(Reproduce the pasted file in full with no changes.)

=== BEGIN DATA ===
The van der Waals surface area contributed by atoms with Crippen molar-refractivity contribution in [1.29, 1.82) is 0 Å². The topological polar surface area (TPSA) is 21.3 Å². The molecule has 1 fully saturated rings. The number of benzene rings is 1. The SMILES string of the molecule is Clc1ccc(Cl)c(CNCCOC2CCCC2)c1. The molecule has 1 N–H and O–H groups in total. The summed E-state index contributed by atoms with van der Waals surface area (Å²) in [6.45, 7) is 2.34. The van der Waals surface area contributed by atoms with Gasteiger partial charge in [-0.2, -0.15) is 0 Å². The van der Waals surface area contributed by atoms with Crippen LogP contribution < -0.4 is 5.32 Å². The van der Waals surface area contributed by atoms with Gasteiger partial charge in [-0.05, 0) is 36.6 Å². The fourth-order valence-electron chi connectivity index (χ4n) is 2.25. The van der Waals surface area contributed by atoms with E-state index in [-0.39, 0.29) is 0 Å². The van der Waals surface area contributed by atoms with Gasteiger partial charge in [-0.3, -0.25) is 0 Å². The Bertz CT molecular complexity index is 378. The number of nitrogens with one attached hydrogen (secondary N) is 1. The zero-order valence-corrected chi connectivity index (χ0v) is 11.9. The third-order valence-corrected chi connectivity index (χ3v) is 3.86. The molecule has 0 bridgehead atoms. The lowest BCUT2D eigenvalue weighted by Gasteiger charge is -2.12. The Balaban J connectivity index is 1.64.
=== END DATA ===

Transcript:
The van der Waals surface area contributed by atoms with Crippen molar-refractivity contribution in [1.29, 1.82) is 0 Å². The topological polar surface area (TPSA) is 21.3 Å². The molecule has 1 fully saturated rings. The number of benzene rings is 1. The SMILES string of the molecule is Clc1ccc(Cl)c(CNCCOC2CCCC2)c1. The molecule has 1 N–H and O–H groups in total. The summed E-state index contributed by atoms with van der Waals surface area (Å²) in [6.45, 7) is 2.34. The van der Waals surface area contributed by atoms with Gasteiger partial charge in [-0.2, -0.15) is 0 Å². The van der Waals surface area contributed by atoms with Crippen LogP contribution < -0.4 is 5.32 Å². The van der Waals surface area contributed by atoms with Gasteiger partial charge in [-0.05, 0) is 36.6 Å². The fourth-order valence-electron chi connectivity index (χ4n) is 2.25. The van der Waals surface area contributed by atoms with E-state index in [-0.39, 0.29) is 0 Å². The van der Waals surface area contributed by atoms with Gasteiger partial charge in [-0.3, -0.25) is 0 Å². The Bertz CT molecular complexity index is 378. The number of nitrogens with one attached hydrogen (secondary N) is 1. The zero-order valence-corrected chi connectivity index (χ0v) is 11.9. The third-order valence-corrected chi connectivity index (χ3v) is 3.86. The molecule has 0 bridgehead atoms. The lowest BCUT2D eigenvalue weighted by Gasteiger charge is -2.12. The Balaban J connectivity index is 1.64.